13. The proceedings which took place in respect of the enforcement of the Hire Purchase agreement have been referred to by the second respondent, whereby the award made by Mr.N.C.Vijayaraghavan dated 12.07.1999 in respect of Hire Purchase Agreement L.No.1684 dated 07.02.1995 has been set aside in O.P.No.816 of 1999, which in turn has been confirmed in O.S.A.No.180 of 2004 and that has become final.

14. The other aspect which has been urged on behalf of the second respondent is that the arbitration clause even in L.A.No.263 dated 07.01.1995 is not binding on the second respondent as he is not a signatory to the same. Clause-33, it is urged, contemplates only appointment of an arbitrator by the petitioner and the first respondent, to which the second respondent is not a party, while the personal guarantee executed by the second respondent does not contain any Arbitration Clause. Being fully aware of the terms and conditions of the lease agreement, it was urged, it did not imply that the terms and conditions of the lease agreement formed part and parcel of the personal guarantee or that the second respondent was bound by the Arbitration Clause.

15. The other aspect pointed out is that the petitioner appointed Mr.N.C.Vijayaraghavan as the sole arbitrator vide letter dated 07.12.1998 in respect of the three agreements and he had accepted the appointment as a 'Sole arbitrator', but took only one case relating to Hire Purchase Agreement No.1684 dated 07.02.1995, as the Arbitrator and did not inform the second respondent about the fate of the case.

16. Much emphasis had been laid on the findings rendered in O.P.No.816 of 1999 as well as in O.S.A.No.180 of 2004.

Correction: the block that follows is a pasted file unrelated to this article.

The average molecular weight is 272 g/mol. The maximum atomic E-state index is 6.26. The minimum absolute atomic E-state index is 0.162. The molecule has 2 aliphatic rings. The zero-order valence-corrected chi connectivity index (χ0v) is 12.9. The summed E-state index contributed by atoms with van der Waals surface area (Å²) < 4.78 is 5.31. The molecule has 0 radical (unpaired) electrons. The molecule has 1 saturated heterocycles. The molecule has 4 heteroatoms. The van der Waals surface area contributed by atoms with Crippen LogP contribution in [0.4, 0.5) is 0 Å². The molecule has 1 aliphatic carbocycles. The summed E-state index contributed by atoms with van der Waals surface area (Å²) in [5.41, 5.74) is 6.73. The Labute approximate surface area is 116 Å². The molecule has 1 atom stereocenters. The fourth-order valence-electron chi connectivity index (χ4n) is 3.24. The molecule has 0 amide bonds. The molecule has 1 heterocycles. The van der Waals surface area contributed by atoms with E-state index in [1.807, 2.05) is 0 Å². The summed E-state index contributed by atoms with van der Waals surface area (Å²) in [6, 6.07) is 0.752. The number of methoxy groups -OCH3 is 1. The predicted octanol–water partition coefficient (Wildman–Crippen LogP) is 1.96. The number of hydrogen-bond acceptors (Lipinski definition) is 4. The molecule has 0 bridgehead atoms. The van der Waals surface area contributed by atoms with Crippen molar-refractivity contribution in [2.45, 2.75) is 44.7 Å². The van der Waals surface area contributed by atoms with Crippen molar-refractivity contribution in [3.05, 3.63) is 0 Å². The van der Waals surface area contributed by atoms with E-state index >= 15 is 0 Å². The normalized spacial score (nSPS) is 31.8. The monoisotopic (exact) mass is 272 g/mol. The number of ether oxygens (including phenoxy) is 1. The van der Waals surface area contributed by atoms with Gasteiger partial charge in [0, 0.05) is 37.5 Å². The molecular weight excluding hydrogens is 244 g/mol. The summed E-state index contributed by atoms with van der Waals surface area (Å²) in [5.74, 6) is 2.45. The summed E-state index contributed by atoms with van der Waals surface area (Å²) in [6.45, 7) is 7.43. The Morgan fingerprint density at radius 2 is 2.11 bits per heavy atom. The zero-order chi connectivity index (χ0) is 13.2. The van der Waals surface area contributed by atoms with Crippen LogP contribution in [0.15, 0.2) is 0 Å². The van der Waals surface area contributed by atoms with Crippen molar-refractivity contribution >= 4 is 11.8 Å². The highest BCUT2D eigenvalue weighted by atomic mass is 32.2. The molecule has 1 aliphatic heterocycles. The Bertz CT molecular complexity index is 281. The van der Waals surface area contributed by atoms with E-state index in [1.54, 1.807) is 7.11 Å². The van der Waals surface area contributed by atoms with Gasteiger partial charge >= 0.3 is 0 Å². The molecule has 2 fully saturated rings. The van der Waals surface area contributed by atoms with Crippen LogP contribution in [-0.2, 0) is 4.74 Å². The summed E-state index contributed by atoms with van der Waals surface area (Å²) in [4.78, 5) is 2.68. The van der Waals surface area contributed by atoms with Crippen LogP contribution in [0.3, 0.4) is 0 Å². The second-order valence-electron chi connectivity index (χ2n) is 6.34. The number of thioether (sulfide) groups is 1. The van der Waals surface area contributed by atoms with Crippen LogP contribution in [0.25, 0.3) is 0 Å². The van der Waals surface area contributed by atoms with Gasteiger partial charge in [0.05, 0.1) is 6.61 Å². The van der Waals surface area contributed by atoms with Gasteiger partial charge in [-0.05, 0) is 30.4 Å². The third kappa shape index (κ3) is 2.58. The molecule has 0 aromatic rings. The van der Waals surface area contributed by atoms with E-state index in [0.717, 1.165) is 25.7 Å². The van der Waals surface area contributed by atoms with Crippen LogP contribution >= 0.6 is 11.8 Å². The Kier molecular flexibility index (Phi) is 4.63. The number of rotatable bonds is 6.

17. In O.P.No.816 of 1999, there is a categorical finding that the second respondent herein was not a party to the Hire Purchase Agreement L.1684 dated 07.02.1995 and inclusion of these two motor vehicles in S.No.9 in the personal guarantee dated 07.01.1995 is a clear interpolation of the said document, and thus the second respondent has been absolved of his liability. In O.S.A.No.180 of 2004, it is once again stated that the vehicle for which finance was given on 07.02.1995 could not have been included in the schedule to the agreement dated 07.01.1995 and that Item No.9 even from a naked eye appears to be interpolated. Not only that, it has been observed that after taking note of the interpolation in the schedule, there is suspicion that even the second part of the agreement itself cannot be relied upon, and that the personal guarantee agreement dated 07.01.1995 may be pertaining to the two agreements dated 07.01.1995 and not pertaining to the Hire Purchase Agreement dated 07.02.1995.

18. In order to absolve itself of the liability, learned counsel for the second respondent has referred to the following judicial pronouncements:

a) Jayantilal Goel vs. Zubeda Khanum reported in (AIR 1986 AP 120), wherein a learned Single Judge of Andhra Pradesh High court held that insertion also amounts to 'material alteration', as it takes in not only a case where certain thing which is already written has been altered or erased, but also a new insertion, and held that the 'date' has been inserted later and this has not been explained by the plaintiff and hence, the instrument must be held to be void.

b) S.Perumal Reddiar vs. Bank of Baroda reported in (AIR 1981 Madras 180), wherein a learned Single Judge of the Madras High Court observed that if, while the instrument of guarantee is in the hands of the party to whom it was given and is altered in any material particular, without the knowledge or consent of the surety, it will become void and the surety will be discharged.

c) S.B.P & Co., vs. Patel Engineering Ltd., reported in (AIR 2006 SC 450(1), wherein the seven Judges Bench of the Hon'ble Supreme Court has held inter alia that the Chief Justice can examine the issue of existence of a valid arbitration agreement, apart from the existence of a condition for exercise of his power and on the qualifications of the Arbitrator or Arbitrators.